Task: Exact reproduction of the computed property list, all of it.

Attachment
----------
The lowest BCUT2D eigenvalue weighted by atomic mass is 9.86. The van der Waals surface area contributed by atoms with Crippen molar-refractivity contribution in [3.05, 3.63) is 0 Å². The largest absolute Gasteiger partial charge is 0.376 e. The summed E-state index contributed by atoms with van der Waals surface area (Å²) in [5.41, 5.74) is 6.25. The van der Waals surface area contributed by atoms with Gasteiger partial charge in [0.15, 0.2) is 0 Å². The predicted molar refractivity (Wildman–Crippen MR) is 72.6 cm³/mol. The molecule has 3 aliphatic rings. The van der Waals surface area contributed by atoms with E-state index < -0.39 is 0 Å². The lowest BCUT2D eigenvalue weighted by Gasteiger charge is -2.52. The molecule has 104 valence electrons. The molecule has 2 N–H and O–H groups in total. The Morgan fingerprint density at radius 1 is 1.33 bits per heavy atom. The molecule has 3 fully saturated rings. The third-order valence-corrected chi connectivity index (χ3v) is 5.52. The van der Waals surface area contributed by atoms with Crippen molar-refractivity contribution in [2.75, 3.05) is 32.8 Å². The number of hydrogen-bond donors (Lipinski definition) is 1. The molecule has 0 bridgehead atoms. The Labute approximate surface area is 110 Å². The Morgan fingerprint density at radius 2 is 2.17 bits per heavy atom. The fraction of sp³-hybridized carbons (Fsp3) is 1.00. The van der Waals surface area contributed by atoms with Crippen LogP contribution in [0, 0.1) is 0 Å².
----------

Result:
The lowest BCUT2D eigenvalue weighted by atomic mass is 9.86. The van der Waals surface area contributed by atoms with Crippen molar-refractivity contribution in [3.05, 3.63) is 0 Å². The largest absolute Gasteiger partial charge is 0.376 e. The summed E-state index contributed by atoms with van der Waals surface area (Å²) in [5.41, 5.74) is 6.25. The van der Waals surface area contributed by atoms with Gasteiger partial charge in [0.15, 0.2) is 0 Å². The predicted molar refractivity (Wildman–Crippen MR) is 72.6 cm³/mol. The molecule has 3 aliphatic rings. The van der Waals surface area contributed by atoms with E-state index < -0.39 is 0 Å². The lowest BCUT2D eigenvalue weighted by Gasteiger charge is -2.52. The molecule has 104 valence electrons. The molecule has 2 N–H and O–H groups in total. The Morgan fingerprint density at radius 1 is 1.33 bits per heavy atom. The molecule has 3 fully saturated rings. The third-order valence-corrected chi connectivity index (χ3v) is 5.52. The van der Waals surface area contributed by atoms with Crippen molar-refractivity contribution in [2.75, 3.05) is 32.8 Å². The number of hydrogen-bond donors (Lipinski definition) is 1. The molecule has 0 bridgehead atoms. The Labute approximate surface area is 110 Å². The Morgan fingerprint density at radius 2 is 2.17 bits per heavy atom. The fraction of sp³-hybridized carbons (Fsp3) is 1.00. The van der Waals surface area contributed by atoms with Crippen LogP contribution in [0, 0.1) is 0 Å².